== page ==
Neo-Vagina Monologue 3
I'll tell you who knows more about vaginas than anybody. Toby Meltzer, Eugene Schrang, and Pierre Brassard, that's who. These skilled plastic surgeons, and a precious few others around the world, know vaginas so well that they can, godlike, create them. They can make a vagina, a new vagina, a neo-vagina, where none exists--namely, in a male body. So skilled are these surgeons, that even gynecologists may not notice that some vaginas are the work of, not God, but man.
In a year or so, after hormone replacement therapy has had an opportunity to work whatever magic it can, I will pay some thousands or tens of thousands of dollars to one of these gentlemen. In return he will create a vagina in me, of me, a vagina that will become part of me. A new me. A neo-me.
An anesthesiologist will stick a needle in me and ask me to count backwards from 100. I will say one last quick goodbye to my little life-time friend, my penis, and start counting. 100, 99, 98,.. I will not reach 80. My part of the procedure will be done. I will sleep through the next 6 hours of surgery.
The surgeon will first remove my scrotal sac and testicles. The testes will be discarded.
(Actually, they will first be sent to a lab and checked for abnomalities. This might,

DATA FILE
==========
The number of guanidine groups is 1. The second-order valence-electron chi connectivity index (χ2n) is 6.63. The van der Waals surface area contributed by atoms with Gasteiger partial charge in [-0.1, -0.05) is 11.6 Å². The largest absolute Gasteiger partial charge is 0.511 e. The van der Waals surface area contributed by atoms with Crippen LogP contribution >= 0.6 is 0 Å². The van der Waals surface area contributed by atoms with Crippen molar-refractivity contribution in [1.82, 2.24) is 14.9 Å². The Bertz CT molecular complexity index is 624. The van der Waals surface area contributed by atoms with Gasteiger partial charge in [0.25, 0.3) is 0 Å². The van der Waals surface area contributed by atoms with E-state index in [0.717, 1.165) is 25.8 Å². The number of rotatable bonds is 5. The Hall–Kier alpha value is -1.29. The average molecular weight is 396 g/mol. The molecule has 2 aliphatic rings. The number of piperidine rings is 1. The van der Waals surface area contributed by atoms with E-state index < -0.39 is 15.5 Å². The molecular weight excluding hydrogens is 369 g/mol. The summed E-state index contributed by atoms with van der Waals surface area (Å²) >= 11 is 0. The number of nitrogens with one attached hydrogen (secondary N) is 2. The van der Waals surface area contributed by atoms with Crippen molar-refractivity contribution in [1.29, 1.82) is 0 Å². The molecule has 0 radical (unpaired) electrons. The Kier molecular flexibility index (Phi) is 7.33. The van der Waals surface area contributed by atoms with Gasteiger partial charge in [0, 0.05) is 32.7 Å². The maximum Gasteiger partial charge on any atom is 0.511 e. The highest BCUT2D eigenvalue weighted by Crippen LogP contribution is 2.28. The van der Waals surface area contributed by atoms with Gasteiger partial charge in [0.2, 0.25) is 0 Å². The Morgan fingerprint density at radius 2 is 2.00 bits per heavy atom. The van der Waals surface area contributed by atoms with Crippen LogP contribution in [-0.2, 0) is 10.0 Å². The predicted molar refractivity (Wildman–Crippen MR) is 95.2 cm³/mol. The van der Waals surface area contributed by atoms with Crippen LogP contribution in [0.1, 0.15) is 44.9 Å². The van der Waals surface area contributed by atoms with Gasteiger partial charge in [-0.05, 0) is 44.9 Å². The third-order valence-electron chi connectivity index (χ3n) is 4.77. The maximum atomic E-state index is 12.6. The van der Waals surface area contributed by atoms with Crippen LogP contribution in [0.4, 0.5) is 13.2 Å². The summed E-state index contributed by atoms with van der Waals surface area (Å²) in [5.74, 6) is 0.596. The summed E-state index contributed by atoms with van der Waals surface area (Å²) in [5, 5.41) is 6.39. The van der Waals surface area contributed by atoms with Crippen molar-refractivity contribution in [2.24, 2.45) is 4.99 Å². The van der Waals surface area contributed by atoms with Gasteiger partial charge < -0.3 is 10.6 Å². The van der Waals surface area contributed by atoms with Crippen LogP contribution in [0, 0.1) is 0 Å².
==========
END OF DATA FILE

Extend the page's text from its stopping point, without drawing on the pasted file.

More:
for example, catch a cancer early enough to do something about it.)
The scrotal skin will be carefully preserved, for it will be used later to construct the inner walls of my neovagina. Because of this, I will have previously had all the hair removed from my scrotum, probably by electrolysis. The surgical team will make every effort to ensure there is no potential for hair growth in this skin, by scraping or cauterization.
The surgeon will peel my penis like a banana, a little, gherkin-like banana. He will oh so carefully cut away every last bit of the erectile tissue, and discard it. One does not want any erectile tissue in one's vagina. While dissecting the erectile tissue, the surgeon will preserve the blood vessels and nerve bundle going to the tip or glans of the penis, as well as most of the glans itself.
A hole will be created between the base of my penis and my anus. This will become my new vagina. The penile skin will be sewn back together into a tube, extended with my scrotal skin to acheive some extra length, for this will dictate my neovagina's depth. This tube will be turned inside-out and positioned within the vaginal hole. Thus my penis will have been inverted, as we sometimes speak of it.
The glans penis with its blood vessels and nerves will be whittled down a bit and repositioned to create a functional and visually pleasing clitoris near the top of the neovagina. The urethra tube will be re-routed and positioned within the neovagina to support normal urinary functions. Everything will then be sewn up and held in the proper position with stitching, packing, and tape. Silicone tubes will allow blood and fluid to drain for a few days after surgery.
At this point I will have a vagina, and thankfully be rid of my penis and testicles. I will return for secondary surgery in about 6 months to create the labia minora, to give my vagina a complete and pleasing appearance.